My hopeful message is this: Anyone can do math!

You just need a good teacher.

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March 2: The Lion

March 30: The Lamb

Idle March Thoughts

March marches in. A rare month name that’s a regular word (a verb and a noun). There’s only one other that is definitely a regular word, plus at least one more that’s arguable.

Some month names are proper names, April, May, June, given, typically, to women. (I’ve even known a January and a September.) The month names came first, so these don’t count.

Happy Birthday to various people with various birthdays (born in quite various years)!

I’d hoped to talk more about the Mandelbrot in March (because math), but I just couldn’t fit it in. I’ve posted about it before; perhaps I will again.

Baseball started on March 28, and I saw something I’ve only seen once since 2010: The Twins won their opening game (played at home, to boot). Nice! Might be a decent season.

Daylight Saving Time (no “s”!) sucks. I hate “springing forward.” Current thinking is we should just stay on DST. Day-wise, that seems a good idea. Astronomically it bugs me, because solar noon would be closer to 1:00 pm than 12:00 pm. Makes the sunlight through my skylight confusing.

Pizza and sandwiches are perfect foods. A hot dog is also a perfect food, but it is not a sandwich.

Pluto is a planet, damn it.

Another old saying is: “When March blows its horn, your barn will be filled with hay and corn.” (What if you don’t have a barn?)

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Stay marchin’, my friends!

About Wyrd Smythe

The canonical fool on the hill watching the sunset and the rotation of the planet and thinking what he imagines are large thoughts. View all posts by Wyrd Smythe

9 responses to “Exit March

  • David Davis

    Last year I made an animated movie. I used more math than in the previous 40 years. Google Drawings is a good animation tool. You can draw (or import) an image, save it as a jpeg, move (or resize or rotate or just change an x or y coordinate) a few hundreds of an inch, and take another jpeg, etc.

    • Wyrd Smythe

      Heh, yeah, rendering images is where a lot of my math over the years took place. Especially if you get into 3D!

      Google Drawings, eh? Never had any experience with it. I’ve still got Windows 10 3DPaint to explore. (Plus POV-Ray, which is a tool I’ve used for many years, so know it pretty well.) I’ll have to add Drawings to my TODO list…

  • SelfAwarePatterns

    I’m not great at math, but I think the only time I actually feared it was when I had to take tests on it. But that was more fear of being tested on a subject I struggled with. (By the time I was done, I also feared being tested on consolidated financial statements in my advanced accounting course.)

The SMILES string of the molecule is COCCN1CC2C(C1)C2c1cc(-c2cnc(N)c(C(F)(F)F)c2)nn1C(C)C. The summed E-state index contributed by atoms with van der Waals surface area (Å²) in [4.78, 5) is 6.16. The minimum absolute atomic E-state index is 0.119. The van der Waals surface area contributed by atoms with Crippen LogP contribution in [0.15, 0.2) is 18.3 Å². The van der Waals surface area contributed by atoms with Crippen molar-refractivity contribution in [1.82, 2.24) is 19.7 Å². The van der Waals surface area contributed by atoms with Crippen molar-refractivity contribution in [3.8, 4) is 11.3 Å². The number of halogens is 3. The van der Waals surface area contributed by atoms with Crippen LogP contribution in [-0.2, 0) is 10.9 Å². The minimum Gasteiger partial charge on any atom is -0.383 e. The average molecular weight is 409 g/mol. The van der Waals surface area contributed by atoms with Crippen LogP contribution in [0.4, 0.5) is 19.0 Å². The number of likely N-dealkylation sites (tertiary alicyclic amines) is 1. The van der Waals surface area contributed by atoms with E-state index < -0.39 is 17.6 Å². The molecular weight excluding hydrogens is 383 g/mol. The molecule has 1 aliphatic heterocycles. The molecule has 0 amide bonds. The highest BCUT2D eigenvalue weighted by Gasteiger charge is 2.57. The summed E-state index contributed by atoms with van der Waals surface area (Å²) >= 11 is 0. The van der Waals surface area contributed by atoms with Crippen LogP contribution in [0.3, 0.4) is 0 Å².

I think the bigger issue for me is that I see math as a tool. I can understand that others see beauty in it, but I’ve just never been bitten by that particular bug. I’ve always been more interested in what the math represents or reveals rather than in it itself.

    • Wyrd Smythe

      Yeah, taking a test is a whole other thing, isn’t it. Even if you feel comfortable with a subject, the test can really throw you for a loop. (I especially hate blood tests. 😀 )

      As I mentioned in our other thread, exposure to hard SF during grade school set me up as an avid science and math fan by the time I left grade school. I was actively pursuing science as well as SF in my reading. (So I liked all of Asimov’s work!)

      I wasn’t “into” math back then, but did have a grasp of its value and utility. (Various SF characters always doing math to solve some problem.) It was more the early interest in CGI and 3D modeling that put math in my path after school. (Used to crack me up that, here I was, using trig, the stuff people canonically say they’ll never use!)

      The beauty comes, I think, as you get into it. Euler’s Identity requires understanding the complex plane to really appreciate.

      Or the Mandelbrot, which is easy to appreciate visually without knowing anything, but if you do, it’s really quite one of the most astonishing things ever. I need to talk to an expert about this, but I believe the main “lake” and all the satellite mini-brots are connected by mathematical singularities.

      (That is, there is some precise complex number, lying on the connecting thread, that is in the M-set, but other than adjacent precise numbers along the thread, no other number is, no matter how close. If that’s true, it’s mind-blowing! It means the connecting threads are one-dimensional lines. They have zero thickness.)

      ((A mind-blower I know to be true is that, no matter how deep you zoom in, and no matter how twisted and complex the M-brot boundary gets, there is always a path leading to the outside (it’s called an “external ray”). That makes watching those zooms people do much more interesting, because — due to the threads being singularities (I believe) — you never see them, you just get closer and closer. The paths the external rays follow are obvious and easy. You can see them.))

    • Wyrd Smythe

      p.s.
      You might not be interested in the math, but at the end of the last post are some charts showing Lorentz shift at different values of c that you might find slightly interesting. (I don’t know if you’ll ever have occasion to make a spacetime diagram, but if so the matrix transform stuff is very useful. Wish I’d known about it back when I did all those diagrams for the SR series.)